The San Diego Science Project had teachers asking this question: Just what does it mean to “share” DNA with a banana?
On Saturday, October 4, 2014, a team of San Diego Science Project high school teachers spent the morning at the Reuben H. Fleet Science Center with UC San Diego postdocs, graduate students, lecturers and alumnae. In a half day of exploration culminating in a work session at the Fleet’s Teacher Think Tank, teachers were introduced to the Fleet’s new Smithsonian exhibit on the genome and to GenePalette, a free genome visualization tool developed by UC San Diego professor James Posakony’s lab. The combined activities shared new tools enabling classrooms to look more deeply at claims about our genome.
The CREATE STEM Success Initiative (CSSI) at UC San Diego seeks to bridge the worlds of UC San Diego science and practicing K-12 teachers of science, to leverage UC San Diego STEM resources in the K-12 community. The San Diego Science Project (SDSP), the teacher professional development arm of the CSSI, set up the day at the Fleet to connect teachers and UC San Diego (UCSD) colleagues.
To start the day, participants explored Genome: Unlocking Life’s Code, the first exhibit of its kind that attempts to communicate genome science to the public. As a group of working scientists and teachers, the group discussed links between the professional “doing” of science and the teaching of K-12 science. What does it mean “to do” this kind of science? the group asked. How do we communicate science?
Tinya Fleming, a UCSD alum now working in local biotech, noted that, “I wish that the public knew that (genomics) was about asking the right kind of questions, not just answering the questions. When I go through that exhibit I am constantly asking questions — and I want students to be learning how to ask these kind of critical questions too.”
Jesse Wade-Robinson, a teacher from High Tech High, responded excitedly that “asking questions is the first scientific practice in the Next Generation Science Standards!” The “NGSS” are new K-12 standards asking U.S. teachers to engage students in the deep inquiry of science.
Back in the Fleet’s Teacher Think Tank conference room, UCSD Post Doc and adjunct Grossmont College faculty member Steve Miller then introduced the teachers to GenePalette, to discuss uses of real research tools and data in the high school classroom. GenePalette can represent a gene sequence with a picture, helping users to visualize genes on a chromosome.
“Usually what you have is just a huge string of letters to show what a gene is,” Miller noted. Garfield High School teacher Crystal Howe agreed, relating her recent efforts to teach high school students about genes with colored beads; the effort didn’t fully convey to students the vast complexity of chromosomes, she said. “If I could’ve combined this in,” she said of GenePalette, “they would’ve gotten such a more complex vision of it.” Howe will be using GenePalette with her students in the coming weeks as they continue to study heredity in class.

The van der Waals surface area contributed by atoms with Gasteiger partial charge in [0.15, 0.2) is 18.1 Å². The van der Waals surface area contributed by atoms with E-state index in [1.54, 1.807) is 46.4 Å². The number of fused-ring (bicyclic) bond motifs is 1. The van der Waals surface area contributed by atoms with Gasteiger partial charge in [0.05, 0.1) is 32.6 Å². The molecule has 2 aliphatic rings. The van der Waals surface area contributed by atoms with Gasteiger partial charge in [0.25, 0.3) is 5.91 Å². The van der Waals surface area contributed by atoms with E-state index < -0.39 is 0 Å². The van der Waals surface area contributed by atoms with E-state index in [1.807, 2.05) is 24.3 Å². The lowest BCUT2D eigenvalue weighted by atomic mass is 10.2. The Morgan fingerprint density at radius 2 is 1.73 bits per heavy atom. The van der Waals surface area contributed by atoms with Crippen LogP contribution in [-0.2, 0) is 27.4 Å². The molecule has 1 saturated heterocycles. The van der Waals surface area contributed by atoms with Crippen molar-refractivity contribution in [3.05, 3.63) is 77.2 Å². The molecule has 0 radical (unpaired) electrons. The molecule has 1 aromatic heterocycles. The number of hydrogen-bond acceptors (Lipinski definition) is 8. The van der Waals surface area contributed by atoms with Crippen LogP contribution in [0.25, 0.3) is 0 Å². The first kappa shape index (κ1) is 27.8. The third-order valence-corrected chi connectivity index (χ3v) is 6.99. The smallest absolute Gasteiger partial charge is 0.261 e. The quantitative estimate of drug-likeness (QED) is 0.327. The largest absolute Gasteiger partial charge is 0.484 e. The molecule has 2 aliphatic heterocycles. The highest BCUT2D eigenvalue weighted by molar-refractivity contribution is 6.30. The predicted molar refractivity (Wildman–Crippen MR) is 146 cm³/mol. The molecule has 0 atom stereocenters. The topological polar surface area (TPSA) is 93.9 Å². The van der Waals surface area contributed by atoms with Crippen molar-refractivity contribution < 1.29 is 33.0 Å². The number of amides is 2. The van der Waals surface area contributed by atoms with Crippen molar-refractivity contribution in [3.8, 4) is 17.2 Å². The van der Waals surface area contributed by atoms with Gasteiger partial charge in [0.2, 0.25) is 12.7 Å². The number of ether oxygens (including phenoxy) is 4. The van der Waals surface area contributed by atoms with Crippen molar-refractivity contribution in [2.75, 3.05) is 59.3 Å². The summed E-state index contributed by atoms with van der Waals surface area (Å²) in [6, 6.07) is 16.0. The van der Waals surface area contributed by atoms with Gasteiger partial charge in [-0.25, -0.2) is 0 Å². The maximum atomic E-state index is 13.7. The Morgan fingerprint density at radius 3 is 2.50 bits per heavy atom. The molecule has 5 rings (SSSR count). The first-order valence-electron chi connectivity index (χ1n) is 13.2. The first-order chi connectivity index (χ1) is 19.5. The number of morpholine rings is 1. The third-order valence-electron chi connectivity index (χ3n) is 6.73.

Participants discussed how GenePalette could show chromosomes and genes in humans vs. mice vs. sheep vs. baker’s yeast, or help explain genes’ role in proteins and regulatory functions. Conversation then turned to other ways of bringing alive the “crosscutting concepts” of patterns and scale in the Next Generation Science Standards. “So how do we get this back into our classrooms? I want to get my hands on it,” said Mt. Miguel High School teacher Todd Linke.
Miller shared examples he used in his own community college class to discuss genetics (“I show this sequence and ask, ‘what patterns do you see?'”) Wade-Robinson pointed out how her own students could see patterns when seeing chromosomes this way too (“I think kids could figure this out.”) All discussed how they could use the Fleet exhibit’s images to spark students in inquiry as well.
Teachers also described NGSS transformations at their high schools. As one teacher put it, “The old standards were just vocabulary driven. Now the goal is to get kids to ask questions in class. We’d want to walk around an exhibit like this and ask, ‘what could you investigate?’”
Conversation turned to the need to turn college-level instruction, too, from lecture to inquiry. Stanley Lo, a new lecturer in UCSD’s Division of Biological Sciences, shared initial strategies for supporting inquiry and questioning in his own university-level science classes. As Miller demonstrated a new way of clipping sequence chunks to help college students compare patterns, one teacher said excitedly, “That’s wicked, that’s it!”
All agreed that ongoing, two-way exchange about teaching techniques would be very useful. “I’m also trying to implement this in my classroom and so I’d love to share ideas on how,” Miller explained.
Miller will continue to be a resource to these teachers while they integrate GenePalette in their classrooms. Later this year, their insights will be shared with larger groups of teachers via the professional development programs of the San Diego Science Project as GenePalette is expanded into more classrooms.
As the day ended, participants planned to follow up as both teachers and university instructors use GenePalette to engage their students in the study of genetics, DNA, and evolution, strengthening this new bridge built between the worlds of UCSD scientists and San Diego teachers of science.
“We don’t usually have access to data like this in a way that can make it palatable to the kids. This is new,” Howe noted. “We want kids looking at real data,” SDSP director Cristina Trecha agreed. Linke summed it up: “The door is cracked open for me to raise the level of rigor and technology in my classroom in teaching genetics.”